Shilstone makes practical recommendations for healthy eating.
Many diets offer short-term weight loss results, but you often gain the weight back in the long run. Mackie Shilstone, author of "The Fat Burning Bible," claims his diet is a permanent method of eating that helps you lose weight and keep it off in the long run. Central to the diet is a 40, 30, 30 ratio of macronutrients and low-glycemic meal plan which Shilstone says promotes weight loss. While there's no clinical evidence showing a 40, 30, 30 ratio has weight loss benefits, following a low-glycemic diet does appear to promote fat loss.
Shilstone claims eating a balanced ratio of carbohydrates, protein and fat maximizes your weight loss potential. He recommends getting 30 percent of your calories from protein, 40 percent from low-glycemic carbohydrates -- and 30 percent from healthy fat. His recommendations for protein and fat are within the range that the Institute of Medicine, which creates Dietary Reference Intakes for Americans, recommends. Shilstone's recommendation for carbohydrates is slightly lower than the minimum of 45 percent the IOM recommends, putting it on par with other low-glycemic diets. While an expert review of the"Fat-Burning Bible"is lacking, clinical data to support low-glycemic meal plans exists. Researchers in France found following a low-glycemic diet for as little as five weeks improved lipids, decreased total fat mass and increased lean mass in overweight, non-diabetic men, although weight remain unchanged. This suggests low-glycemic diets promote a healthier body composition. Results of the study are published in the May 2002 issue of the journal "Diabetes Care."
Maximizing Your Fat Burning Capacity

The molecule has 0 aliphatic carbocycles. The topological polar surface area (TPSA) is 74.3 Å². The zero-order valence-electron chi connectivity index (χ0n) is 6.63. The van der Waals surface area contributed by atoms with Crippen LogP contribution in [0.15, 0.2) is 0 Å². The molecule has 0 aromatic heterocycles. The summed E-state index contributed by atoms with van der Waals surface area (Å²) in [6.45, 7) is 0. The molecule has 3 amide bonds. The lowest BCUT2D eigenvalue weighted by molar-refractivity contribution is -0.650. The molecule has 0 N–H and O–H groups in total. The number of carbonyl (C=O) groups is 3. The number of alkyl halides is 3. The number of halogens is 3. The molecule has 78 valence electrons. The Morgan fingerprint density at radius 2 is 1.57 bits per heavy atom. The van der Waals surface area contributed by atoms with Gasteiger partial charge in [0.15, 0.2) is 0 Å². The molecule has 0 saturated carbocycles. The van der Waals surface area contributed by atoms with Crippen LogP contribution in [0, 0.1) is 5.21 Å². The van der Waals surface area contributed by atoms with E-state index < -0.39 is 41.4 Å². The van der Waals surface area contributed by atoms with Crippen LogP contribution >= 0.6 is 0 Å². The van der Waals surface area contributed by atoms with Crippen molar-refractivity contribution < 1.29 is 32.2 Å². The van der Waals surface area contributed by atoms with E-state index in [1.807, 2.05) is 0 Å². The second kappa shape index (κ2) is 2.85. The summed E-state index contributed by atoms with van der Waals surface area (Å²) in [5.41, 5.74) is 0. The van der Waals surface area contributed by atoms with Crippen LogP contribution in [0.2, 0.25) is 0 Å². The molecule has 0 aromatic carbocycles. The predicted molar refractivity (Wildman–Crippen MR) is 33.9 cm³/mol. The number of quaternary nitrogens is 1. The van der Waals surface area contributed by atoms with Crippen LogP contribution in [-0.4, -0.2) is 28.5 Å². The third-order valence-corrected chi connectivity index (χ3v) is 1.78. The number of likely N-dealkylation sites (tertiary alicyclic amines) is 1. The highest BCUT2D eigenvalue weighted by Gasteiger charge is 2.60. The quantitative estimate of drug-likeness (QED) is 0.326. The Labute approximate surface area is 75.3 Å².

Eating the right amount of carbohydrates, protein and fat maximizes your fat-burning potential, according to Shilstone. He recommends that you get 30 percent of your calories from lean protein. Protein is essential to the repair and maintenance of your body. It helps build muscle and balance blood sugar. He places emphasis on choosing skinless chicken breasts, 95 percent lean ground beef, low-fat cuts of beef such as loin, turkey, soy foods and all types of fish. You can also include low-fat and fat-free dairy. Aim to have protein with every meal.
The Carbohydrate Connection
"The Fat-Burning Bible"diet suggests getting 40 percent of your calories from what Shilstone calls the "right" types of carbohydrates. This refers to low-glycemic carbohydrates. Foods with a low-to-moderate glycemic index are digested slowly and cause blood sugar to rise gradually, which helps keep glucose balanced. High GI foods cause spikes in blood sugar, which promotes fat storage, according to Shilstone. Examples of "good" carbohydrates include vegetables, whole-grains and beans. You'll avoid high-glycemic carbohydrates such as white bread, white rice, pastries, table sugar and white potatoes. On the"Fat-Burning Bible"diet, you aim to eat at least five fruits and vegetables each day.
Fighting the Fat
Shilstone recommends getting 30 percent of your calories from healthy fats. On the"Fat-Burning Bible"diet, you'll limit your intake of saturated fat and place emphasis on unsaturated sources of fat. The best sources of fat are vegetable oils, nuts and avocados, according to Shilstone. You'll also get essential fats from fish and other seafood. Saturated fats are found in full-fat dairy, meat and processed food. You'll be able to limit your saturated fat intake by choosing low-fat dairy, lean meat and avoiding high-fat refined foods.
The Bottom Line
The theory that following a high glycemic diet promotes weight gain due to increased insulin has not been well established in scientific literature. But, animal studies appear to support this hypothesis. In Australia, researchers from the University of Sydney compared the effects of a high-glycemic diet versus a low glycemic diet on the body fat and insulin level of rats. The high-glycemic diet resulted in high baseline insulin levels, or hyperinsulimia, and an elevated insulin response to glucose, as well as higher body fat. The results were published in the January 2001 issue of the "Journal of Nutrition."